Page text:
Wild Turkey Biology
The wild turkey - essentially a streamlined version of its domestic counterpart - is a resilient, prolific and strikingly handsome bird. Black to blackish-bronze with white wing bars, blackish-brown tail feathers and a bluish-gray to red head (depending on the bird's emotional state), "toms" or male wild turkeys weigh about 16 to 24 pounds. They sport a hair-like "beard" which protrudes from the breast bone. Females, called hens, are smaller - about 9 to 12 pounds. Turkeys are promiscuous, and one tom may mate with several hens. In the Northeast, gobbling usually starts around mid-March, peaking in late April or early May. Hens mate several times during the season and start to lay eggs after the first mating. The nest is a shallow, leaf-lined depression on the ground, and the average clutch contains 12 to 15 eggs. Hatching occurs after an incubation period of 27 to 28 days, but only about 35 to 40 percent of the nests are successful - primarily due to adverse weather conditions or predation of the eggs or hen.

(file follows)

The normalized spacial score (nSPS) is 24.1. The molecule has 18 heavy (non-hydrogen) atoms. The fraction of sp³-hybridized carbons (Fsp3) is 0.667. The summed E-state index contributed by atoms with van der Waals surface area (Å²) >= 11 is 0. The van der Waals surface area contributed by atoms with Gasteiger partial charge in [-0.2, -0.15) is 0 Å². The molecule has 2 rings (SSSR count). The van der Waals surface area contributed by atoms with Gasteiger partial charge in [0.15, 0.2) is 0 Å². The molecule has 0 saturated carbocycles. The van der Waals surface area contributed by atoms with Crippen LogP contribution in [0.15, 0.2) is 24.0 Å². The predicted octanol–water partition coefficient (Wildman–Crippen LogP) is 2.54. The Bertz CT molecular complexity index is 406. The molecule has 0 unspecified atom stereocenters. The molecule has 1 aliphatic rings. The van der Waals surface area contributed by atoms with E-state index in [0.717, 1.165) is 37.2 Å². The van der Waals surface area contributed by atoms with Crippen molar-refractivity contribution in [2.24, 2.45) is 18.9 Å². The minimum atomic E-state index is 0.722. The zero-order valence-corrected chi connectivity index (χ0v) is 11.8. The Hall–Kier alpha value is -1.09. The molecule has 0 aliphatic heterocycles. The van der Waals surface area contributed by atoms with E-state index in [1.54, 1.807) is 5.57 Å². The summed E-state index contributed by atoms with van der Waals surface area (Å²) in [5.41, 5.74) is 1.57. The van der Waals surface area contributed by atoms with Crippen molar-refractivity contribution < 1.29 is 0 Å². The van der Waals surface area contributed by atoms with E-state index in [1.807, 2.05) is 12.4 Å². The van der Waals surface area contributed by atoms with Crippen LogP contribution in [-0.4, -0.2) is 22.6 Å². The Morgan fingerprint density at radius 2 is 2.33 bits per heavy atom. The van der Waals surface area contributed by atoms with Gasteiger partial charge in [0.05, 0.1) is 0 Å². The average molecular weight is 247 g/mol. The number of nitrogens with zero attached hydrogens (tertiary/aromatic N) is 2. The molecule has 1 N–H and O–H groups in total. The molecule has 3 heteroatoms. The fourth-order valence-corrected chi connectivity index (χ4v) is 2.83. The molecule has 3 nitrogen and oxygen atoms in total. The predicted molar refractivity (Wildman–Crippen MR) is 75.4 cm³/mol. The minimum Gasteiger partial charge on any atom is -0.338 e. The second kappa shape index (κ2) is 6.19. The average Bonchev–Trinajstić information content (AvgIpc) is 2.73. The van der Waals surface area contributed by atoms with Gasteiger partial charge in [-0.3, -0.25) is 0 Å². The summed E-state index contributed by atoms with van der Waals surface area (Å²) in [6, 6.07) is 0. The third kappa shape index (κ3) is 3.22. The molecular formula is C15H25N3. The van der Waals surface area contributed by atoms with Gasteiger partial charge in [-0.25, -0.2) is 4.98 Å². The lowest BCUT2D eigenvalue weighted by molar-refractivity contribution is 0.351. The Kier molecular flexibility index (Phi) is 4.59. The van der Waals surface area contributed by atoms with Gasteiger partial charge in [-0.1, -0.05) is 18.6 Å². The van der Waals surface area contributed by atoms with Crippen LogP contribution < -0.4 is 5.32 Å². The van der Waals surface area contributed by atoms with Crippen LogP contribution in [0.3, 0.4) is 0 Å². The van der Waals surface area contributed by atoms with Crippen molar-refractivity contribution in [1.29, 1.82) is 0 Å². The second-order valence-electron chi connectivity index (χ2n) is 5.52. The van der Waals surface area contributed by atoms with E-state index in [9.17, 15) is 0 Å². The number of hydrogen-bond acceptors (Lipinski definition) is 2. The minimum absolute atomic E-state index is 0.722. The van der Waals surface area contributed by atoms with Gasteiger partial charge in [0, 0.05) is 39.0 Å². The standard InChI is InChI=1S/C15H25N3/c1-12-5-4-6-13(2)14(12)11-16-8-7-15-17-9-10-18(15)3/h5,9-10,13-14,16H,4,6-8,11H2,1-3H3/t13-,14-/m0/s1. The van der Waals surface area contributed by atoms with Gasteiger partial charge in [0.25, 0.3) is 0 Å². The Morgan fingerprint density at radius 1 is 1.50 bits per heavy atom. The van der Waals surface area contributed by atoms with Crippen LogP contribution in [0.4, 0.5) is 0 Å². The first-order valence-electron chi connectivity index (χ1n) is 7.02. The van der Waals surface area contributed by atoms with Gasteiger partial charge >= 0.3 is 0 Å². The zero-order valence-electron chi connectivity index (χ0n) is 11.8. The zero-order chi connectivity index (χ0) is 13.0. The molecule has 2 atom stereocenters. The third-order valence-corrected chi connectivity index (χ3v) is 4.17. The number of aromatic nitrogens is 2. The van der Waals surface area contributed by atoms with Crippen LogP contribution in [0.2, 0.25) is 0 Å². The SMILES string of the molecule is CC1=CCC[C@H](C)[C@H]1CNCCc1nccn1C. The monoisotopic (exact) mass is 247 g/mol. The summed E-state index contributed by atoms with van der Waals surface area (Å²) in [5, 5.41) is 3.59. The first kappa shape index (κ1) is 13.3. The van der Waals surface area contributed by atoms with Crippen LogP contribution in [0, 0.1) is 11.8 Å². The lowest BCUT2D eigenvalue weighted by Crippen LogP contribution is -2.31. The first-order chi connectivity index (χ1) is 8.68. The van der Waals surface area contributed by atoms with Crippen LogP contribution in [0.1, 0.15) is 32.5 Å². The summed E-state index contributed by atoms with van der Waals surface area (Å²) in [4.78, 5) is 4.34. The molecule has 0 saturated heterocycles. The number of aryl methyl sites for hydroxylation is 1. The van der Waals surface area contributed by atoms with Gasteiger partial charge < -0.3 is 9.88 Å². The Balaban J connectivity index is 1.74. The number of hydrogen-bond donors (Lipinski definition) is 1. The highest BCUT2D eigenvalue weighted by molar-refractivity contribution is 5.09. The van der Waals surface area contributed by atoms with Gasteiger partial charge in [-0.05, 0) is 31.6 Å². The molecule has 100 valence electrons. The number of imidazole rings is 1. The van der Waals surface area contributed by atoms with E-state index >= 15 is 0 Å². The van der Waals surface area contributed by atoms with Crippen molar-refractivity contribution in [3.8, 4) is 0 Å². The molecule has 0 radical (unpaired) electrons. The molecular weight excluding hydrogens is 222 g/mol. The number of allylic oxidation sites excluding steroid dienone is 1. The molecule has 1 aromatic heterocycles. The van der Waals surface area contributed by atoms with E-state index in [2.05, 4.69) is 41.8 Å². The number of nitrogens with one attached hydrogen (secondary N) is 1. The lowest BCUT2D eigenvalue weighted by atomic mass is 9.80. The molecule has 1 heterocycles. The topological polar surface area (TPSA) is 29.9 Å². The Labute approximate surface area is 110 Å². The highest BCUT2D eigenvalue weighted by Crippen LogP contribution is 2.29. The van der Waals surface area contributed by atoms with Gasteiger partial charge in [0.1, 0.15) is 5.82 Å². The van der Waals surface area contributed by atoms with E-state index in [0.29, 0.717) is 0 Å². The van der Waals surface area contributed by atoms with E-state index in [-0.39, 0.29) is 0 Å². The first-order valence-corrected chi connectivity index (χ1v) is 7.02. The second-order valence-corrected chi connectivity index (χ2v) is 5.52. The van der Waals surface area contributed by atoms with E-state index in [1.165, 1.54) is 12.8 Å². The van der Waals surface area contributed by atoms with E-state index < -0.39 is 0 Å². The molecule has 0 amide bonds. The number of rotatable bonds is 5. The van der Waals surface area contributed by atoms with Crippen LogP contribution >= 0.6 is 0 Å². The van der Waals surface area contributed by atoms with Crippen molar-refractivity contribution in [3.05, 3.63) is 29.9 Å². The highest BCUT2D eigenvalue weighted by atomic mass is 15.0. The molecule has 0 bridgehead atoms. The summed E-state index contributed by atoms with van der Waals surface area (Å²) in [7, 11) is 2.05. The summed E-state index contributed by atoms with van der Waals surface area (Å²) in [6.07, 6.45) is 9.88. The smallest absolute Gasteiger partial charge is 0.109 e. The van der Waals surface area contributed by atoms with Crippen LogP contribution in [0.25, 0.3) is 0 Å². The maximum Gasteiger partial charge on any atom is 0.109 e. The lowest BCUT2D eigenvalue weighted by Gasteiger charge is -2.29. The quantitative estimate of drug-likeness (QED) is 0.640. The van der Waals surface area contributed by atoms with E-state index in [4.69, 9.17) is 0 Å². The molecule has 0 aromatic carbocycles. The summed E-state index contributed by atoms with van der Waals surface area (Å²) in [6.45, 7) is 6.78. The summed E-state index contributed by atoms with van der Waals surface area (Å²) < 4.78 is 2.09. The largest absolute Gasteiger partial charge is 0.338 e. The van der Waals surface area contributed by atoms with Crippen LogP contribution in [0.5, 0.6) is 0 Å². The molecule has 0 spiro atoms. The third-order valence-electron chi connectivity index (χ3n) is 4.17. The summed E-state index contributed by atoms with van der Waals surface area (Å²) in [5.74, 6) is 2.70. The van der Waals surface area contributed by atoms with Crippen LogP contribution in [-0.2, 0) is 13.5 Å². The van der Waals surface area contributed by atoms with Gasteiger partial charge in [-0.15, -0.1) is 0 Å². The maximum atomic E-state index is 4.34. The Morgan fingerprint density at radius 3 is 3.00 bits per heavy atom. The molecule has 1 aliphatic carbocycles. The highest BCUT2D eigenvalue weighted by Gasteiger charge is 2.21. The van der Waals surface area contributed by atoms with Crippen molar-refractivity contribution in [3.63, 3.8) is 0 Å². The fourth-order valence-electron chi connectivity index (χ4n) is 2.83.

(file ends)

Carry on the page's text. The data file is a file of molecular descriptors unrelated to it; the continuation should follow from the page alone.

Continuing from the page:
In Massachusetts broods usually appear about the first week of June. The young poults are active as soon as they hatch, and about 25 to 50 percent will survive until the fall. Predators such as foxes and goshawks may take a few young turkeys, and cold spring rains are also a hazard since the poorly-feathered young birds are easily chilled. Turkeys - except for poults, which feed heavily on insects - feed mainly on plant material, including acorns, nuts (especially hickory), grapes, skunk cabbage, barberry and other berries and tubers. During the winter, open springs and seeps are an important source of food.
In some suburban areas, there are a feral flocks of "pen-raised"
turkeys. These are turkeys whose ancestors have been raised in captivity
for generations. Although they look just like wild turkeys, they act
tame and can become pests. It is illegal to release or possess these
birds, but people sometimes do so in ignorance of the law. People should
not feed these birds, or any wild turkeys as it will alter their shyness
and interfere with their ability to find food on their own.